Getting out of the water at my local surf break in Pacifica, a beach town just south of San Francisco, I went to rinse off my wet suit and surfboard at the oceanfront showers, only to find this sign: "Due to the drought the available shower heads are reduced. Please limit shower time."
Yes, you can laugh that California's epic drought is even hitting people who spend their time in the water. Or that, finally, urban dwellers are feeling the pinch of an environmental catastrophe that has devastated the state's farms and ranches.
Yet the move by Pacifica to shut off showers at popular surf spots is a sign that coastal cities, where the bulk of California's population resides, are belatedly getting serious about saving water. And a new report from the California Water Resources Control Board shows that such efforts are making a difference.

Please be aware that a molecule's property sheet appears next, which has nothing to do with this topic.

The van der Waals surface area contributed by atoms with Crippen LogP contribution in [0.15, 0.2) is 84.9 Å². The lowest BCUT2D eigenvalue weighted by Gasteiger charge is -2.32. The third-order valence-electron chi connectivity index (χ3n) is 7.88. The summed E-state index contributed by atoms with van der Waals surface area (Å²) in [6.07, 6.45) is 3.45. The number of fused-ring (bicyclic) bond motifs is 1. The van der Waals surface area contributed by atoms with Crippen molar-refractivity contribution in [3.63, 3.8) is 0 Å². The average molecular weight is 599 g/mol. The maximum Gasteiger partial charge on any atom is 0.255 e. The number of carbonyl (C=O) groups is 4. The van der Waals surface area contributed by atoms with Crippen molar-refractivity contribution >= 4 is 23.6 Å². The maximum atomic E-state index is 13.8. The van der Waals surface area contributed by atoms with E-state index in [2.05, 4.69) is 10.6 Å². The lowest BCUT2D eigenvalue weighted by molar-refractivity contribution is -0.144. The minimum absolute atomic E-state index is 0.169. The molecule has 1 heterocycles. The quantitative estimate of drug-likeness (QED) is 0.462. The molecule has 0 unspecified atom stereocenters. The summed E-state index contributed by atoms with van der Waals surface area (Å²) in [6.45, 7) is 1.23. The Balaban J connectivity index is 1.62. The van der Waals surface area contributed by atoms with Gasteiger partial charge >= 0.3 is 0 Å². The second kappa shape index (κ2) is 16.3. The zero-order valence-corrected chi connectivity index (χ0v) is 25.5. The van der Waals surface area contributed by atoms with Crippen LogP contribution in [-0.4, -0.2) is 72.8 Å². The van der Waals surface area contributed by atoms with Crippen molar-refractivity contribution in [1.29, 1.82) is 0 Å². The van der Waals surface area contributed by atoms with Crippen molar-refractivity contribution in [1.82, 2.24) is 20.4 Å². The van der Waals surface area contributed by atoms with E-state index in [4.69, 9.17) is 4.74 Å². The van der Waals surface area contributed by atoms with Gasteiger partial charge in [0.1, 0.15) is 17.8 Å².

For instance, the North Coast County Water District, which serves Pacifica's 39,000 residents, has cut its water consumption 26 percent in August compared with the previous year. That means on average, each Pacifica resident used about 2,434 gallons of water in August, compared with 3,283 gallons in August 2013.
That helped California cut statewide water consumption by 11.5 percent in August, up from 7.5 percent in July, and 4 percent in June compared to the previous year, according to the report.